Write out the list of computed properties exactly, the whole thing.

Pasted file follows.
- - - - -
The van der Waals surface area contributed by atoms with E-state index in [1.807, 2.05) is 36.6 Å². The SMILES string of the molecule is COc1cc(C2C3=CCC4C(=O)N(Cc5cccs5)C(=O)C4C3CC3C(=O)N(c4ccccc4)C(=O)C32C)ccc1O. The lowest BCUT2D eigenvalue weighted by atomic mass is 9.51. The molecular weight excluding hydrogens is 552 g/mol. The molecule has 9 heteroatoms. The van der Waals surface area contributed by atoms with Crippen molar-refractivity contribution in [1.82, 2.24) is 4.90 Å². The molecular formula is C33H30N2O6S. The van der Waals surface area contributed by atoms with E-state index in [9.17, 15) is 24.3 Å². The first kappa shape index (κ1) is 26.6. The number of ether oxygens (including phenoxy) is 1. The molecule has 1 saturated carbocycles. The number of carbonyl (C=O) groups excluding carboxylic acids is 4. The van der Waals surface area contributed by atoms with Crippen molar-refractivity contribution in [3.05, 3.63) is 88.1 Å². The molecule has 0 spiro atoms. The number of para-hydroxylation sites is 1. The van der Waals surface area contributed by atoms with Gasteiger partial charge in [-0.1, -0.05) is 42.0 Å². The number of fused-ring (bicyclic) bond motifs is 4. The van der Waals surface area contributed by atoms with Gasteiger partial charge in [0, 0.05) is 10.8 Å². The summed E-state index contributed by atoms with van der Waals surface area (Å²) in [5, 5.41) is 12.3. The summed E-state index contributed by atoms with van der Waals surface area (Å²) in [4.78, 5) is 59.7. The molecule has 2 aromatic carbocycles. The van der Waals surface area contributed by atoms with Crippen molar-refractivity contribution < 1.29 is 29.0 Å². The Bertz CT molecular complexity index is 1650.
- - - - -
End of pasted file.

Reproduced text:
The van der Waals surface area contributed by atoms with E-state index in [1.807, 2.05) is 36.6 Å². The SMILES string of the molecule is COc1cc(C2C3=CCC4C(=O)N(Cc5cccs5)C(=O)C4C3CC3C(=O)N(c4ccccc4)C(=O)C32C)ccc1O. The lowest BCUT2D eigenvalue weighted by atomic mass is 9.51. The molecular weight excluding hydrogens is 552 g/mol. The molecule has 9 heteroatoms. The van der Waals surface area contributed by atoms with Crippen molar-refractivity contribution in [1.82, 2.24) is 4.90 Å². The molecular formula is C33H30N2O6S. The van der Waals surface area contributed by atoms with E-state index in [9.17, 15) is 24.3 Å². The first kappa shape index (κ1) is 26.6. The number of ether oxygens (including phenoxy) is 1. The molecule has 1 saturated carbocycles. The number of carbonyl (C=O) groups excluding carboxylic acids is 4. The van der Waals surface area contributed by atoms with Crippen molar-refractivity contribution in [3.05, 3.63) is 88.1 Å². The molecule has 0 spiro atoms. The number of para-hydroxylation sites is 1. The van der Waals surface area contributed by atoms with Gasteiger partial charge in [-0.1, -0.05) is 42.0 Å². The number of fused-ring (bicyclic) bond motifs is 4. The van der Waals surface area contributed by atoms with Gasteiger partial charge in [0, 0.05) is 10.8 Å². The summed E-state index contributed by atoms with van der Waals surface area (Å²) in [5, 5.41) is 12.3. The summed E-state index contributed by atoms with van der Waals surface area (Å²) in [4.78, 5) is 59.7. The molecule has 2 aromatic carbocycles. The van der Waals surface area contributed by atoms with Crippen molar-refractivity contribution < 1.29 is 29.0 Å². The Bertz CT molecular complexity index is 1650.